Learning in dialogue: Whatever form team learning may take, the learning process needs to be closely connected to everyday practice and experience. Alongside formal types of schooling and training, the evaluation of and reflection on everyday field work is essential, if only to identify any possible gaps in the team’s expertise. Different forms of case-based learning can provide the perfect opportunity for the reflection that is needed. The best learning experiences will occur when successes as well as failures are discussed. This requires a “just culture” in which those at all levels of the organisation feel confident enough to share openly the functioning and results of the teams.

Learning from monitoring and self-monitoring: Recognising diversity in teams and embracing failures as a value in the process of learning does not rule out clear criteria for success. On the contrary, together with building confidence and providing safety, setting clear output criteria is a mechanism for effectively governing the standard of work of competent professionals. Both self-evaluation by teams, essentially using feedback from network partners and clients, and performance dialogues at the managerial level contribute to an ongoing process of learning.

Our research hints at a value-oriented approach to professional working and learning. This approach can be contrasted to the rule-based approach, which has been dominant in the field of youth care and family support in past decades. The results of our research seem to indicate a paradigm-shift in professional learning that has implications for all levels of the organization: professionals; teams and their managers; and the organization as a whole. Further research in the workplace is necessary in order to gain further insight into the ways in which these newly established neighbourhood teams learn and simultaneously improve their own performance. 



Na de decentralisatie van de jeugdzorg vervullen wijkteams in Nederlandse gemeenten een centrale rol in de zorg voor jeugd. Ze zijn aanspreekpunt voor gezinnen in de wijk en bieden ondersteuning en hulp aan ouders, kinderen en jongeren die een vraag of probleem hebben in hun opvoeding en ontwikkeling. Wanneer speciale of langdurige zorg nodig is verwijzen ze door, of vragen ze om ondersteuning van experts. Professionals in wijkteams vervullen een nieuwe opdracht, die ook vraagt om een nieuw type professionaliteit en een andere manier van werken. Niet meer instellingsgebonden en aanbodgericht, maar proactief opererend in de wijk, integrale steun en zorg biedend, aansluitend bij wat gezinnen nodig hebben. Hoe maken professionals zich deze opdracht eigen en hoe bieden teams kwalitatief goede zorg aan jeugd en gezinnen? Dit artikel biedt aanknopingspunten voor gemeenten en teamleiders die voor de opgave staan dit te realiseren. Vertrekpunt vormt ons praktijkonderzoek naar de manier waarop reeds bestaande innovatieve en succesvolle wijkteams in de zorg (buurtzorg, psychiatrie, jeugdbescherming) die omslag hebben gemaakt. Hiermee hebben we enkele terugkerende principes kunnen identificeren die werkzaam zijn bij het inrichten van werk- en leerprocessen van zelfstandig opererende teams. Drie centrale principes komen in dit artikel aan de orde: leren als teamleren; leren in dialoog; en leren van (zelf)monitoring. Het onderzoek wijst op een verandering in het veld van zorg en welzijn: van regelgestuurd naar waardegericht werken en leren. Niet regels en protocollen met betrekking tot handelen staan daarin centraal, maar de vraag wat met de zorg en steun wordt gerealiseerd voor cliënten. Vervolgonderzoek moet bijdragen aan het verder ontwikkelen van deze nieuwe leer- en werkprocessen in het jeugddomein en inzicht geven in de impact ervan op de kwaliteit en het resultaat van de zorg voor jeugd op de langere termijn.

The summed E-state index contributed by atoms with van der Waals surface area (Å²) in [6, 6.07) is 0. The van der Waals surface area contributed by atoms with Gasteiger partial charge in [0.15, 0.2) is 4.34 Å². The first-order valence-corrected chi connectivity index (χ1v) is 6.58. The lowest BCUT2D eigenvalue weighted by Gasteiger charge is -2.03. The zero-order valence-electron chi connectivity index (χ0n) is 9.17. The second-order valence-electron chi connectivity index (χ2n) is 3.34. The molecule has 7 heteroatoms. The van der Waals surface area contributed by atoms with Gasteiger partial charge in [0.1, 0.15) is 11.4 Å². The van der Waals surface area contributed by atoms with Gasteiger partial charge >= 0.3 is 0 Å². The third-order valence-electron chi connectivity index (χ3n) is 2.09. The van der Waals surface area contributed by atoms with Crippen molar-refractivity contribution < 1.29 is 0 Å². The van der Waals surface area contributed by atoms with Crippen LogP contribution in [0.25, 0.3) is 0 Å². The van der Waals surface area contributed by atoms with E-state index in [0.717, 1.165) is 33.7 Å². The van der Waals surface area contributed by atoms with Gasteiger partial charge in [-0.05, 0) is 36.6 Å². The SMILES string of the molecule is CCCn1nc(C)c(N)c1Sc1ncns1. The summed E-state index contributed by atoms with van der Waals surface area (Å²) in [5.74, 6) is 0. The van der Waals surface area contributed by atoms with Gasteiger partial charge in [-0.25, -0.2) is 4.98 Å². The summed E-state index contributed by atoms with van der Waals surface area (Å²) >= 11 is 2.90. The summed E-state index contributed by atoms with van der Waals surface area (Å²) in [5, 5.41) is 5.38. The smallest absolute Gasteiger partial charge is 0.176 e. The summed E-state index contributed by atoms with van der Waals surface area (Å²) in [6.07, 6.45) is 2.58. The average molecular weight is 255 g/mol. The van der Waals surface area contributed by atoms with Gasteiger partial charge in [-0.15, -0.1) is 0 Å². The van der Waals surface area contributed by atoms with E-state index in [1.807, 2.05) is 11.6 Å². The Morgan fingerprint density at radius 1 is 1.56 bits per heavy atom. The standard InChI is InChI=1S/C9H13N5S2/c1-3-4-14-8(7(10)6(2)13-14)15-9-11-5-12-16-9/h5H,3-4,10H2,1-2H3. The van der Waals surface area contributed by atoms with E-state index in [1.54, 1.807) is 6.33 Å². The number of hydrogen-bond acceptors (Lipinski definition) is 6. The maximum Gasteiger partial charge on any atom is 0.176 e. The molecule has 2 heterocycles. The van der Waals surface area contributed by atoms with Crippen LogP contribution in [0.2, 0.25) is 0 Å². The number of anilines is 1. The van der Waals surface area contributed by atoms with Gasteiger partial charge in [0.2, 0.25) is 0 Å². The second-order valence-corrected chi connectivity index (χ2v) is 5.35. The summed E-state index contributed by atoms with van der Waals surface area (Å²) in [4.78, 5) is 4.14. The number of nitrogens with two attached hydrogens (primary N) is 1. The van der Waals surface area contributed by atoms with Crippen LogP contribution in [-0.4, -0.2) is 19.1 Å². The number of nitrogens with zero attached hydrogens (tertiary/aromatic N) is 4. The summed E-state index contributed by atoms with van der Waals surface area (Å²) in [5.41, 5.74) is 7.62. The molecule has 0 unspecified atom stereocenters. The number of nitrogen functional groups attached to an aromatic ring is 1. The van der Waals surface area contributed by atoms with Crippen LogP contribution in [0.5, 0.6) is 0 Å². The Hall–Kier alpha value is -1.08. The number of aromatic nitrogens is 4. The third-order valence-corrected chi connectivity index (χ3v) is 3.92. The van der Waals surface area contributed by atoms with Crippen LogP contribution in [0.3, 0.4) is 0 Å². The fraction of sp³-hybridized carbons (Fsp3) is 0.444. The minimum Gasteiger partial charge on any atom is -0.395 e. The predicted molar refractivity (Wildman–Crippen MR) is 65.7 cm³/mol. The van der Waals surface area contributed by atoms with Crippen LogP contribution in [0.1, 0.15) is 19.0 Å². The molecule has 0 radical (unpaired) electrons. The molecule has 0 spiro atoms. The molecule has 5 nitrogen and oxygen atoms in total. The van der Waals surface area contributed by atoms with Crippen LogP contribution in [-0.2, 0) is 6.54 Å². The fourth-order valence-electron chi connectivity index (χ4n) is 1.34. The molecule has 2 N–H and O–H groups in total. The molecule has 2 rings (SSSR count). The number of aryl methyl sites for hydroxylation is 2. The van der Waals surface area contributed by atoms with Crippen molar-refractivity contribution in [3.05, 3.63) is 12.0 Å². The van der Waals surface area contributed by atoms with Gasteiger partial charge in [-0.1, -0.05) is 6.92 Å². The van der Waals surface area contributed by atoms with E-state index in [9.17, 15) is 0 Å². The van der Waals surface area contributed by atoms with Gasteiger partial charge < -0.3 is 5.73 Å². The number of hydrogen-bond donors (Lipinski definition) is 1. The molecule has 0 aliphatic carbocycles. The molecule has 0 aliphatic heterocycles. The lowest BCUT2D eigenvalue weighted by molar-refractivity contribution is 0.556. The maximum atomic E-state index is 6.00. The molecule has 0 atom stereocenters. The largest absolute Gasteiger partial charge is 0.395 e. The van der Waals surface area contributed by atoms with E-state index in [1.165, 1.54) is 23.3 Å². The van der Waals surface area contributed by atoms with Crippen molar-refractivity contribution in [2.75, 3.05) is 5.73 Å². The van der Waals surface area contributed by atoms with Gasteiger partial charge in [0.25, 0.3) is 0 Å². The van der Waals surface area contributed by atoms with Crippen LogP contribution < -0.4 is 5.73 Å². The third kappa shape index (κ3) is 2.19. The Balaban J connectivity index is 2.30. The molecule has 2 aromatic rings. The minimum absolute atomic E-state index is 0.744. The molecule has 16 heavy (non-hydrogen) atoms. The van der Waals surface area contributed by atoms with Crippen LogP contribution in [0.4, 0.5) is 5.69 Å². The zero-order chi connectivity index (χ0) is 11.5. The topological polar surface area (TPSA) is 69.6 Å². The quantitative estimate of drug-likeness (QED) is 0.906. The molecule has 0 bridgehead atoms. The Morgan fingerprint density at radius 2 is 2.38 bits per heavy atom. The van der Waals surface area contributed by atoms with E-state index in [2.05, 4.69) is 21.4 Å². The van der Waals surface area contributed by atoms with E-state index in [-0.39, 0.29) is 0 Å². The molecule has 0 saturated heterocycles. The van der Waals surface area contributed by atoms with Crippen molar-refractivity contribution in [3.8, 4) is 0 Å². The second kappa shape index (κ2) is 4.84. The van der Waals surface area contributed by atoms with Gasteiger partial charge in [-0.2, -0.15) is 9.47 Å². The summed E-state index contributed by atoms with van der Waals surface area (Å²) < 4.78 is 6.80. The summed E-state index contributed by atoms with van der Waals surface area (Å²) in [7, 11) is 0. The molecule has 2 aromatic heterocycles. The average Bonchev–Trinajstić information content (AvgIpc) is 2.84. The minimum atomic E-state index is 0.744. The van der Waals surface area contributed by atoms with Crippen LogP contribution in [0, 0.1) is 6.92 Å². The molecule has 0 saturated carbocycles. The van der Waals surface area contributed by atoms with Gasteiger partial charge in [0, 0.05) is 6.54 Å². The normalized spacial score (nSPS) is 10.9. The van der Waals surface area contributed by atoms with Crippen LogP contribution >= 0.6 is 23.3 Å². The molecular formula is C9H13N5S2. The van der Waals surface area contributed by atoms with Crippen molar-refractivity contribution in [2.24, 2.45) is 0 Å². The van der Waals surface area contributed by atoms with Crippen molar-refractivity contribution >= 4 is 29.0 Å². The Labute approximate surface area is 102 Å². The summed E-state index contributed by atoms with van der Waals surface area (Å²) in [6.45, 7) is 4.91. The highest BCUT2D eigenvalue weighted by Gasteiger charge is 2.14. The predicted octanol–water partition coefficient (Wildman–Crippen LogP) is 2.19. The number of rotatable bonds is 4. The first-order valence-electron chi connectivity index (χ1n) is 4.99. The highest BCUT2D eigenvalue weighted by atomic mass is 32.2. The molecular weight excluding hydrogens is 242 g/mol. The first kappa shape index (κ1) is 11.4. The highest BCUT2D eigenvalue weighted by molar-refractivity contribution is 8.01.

How to Cite: van Goor, R. and Naber, P., 2016. Wijkteams jeugd en gezin: Hoe teams werken, leren en ontwikkelen integreren in de dagelijkse praktijk. Journal of Social Intervention: Theory and Practice, 25(1), pp.4–27. DOI:
Published on 22 Mar 2016.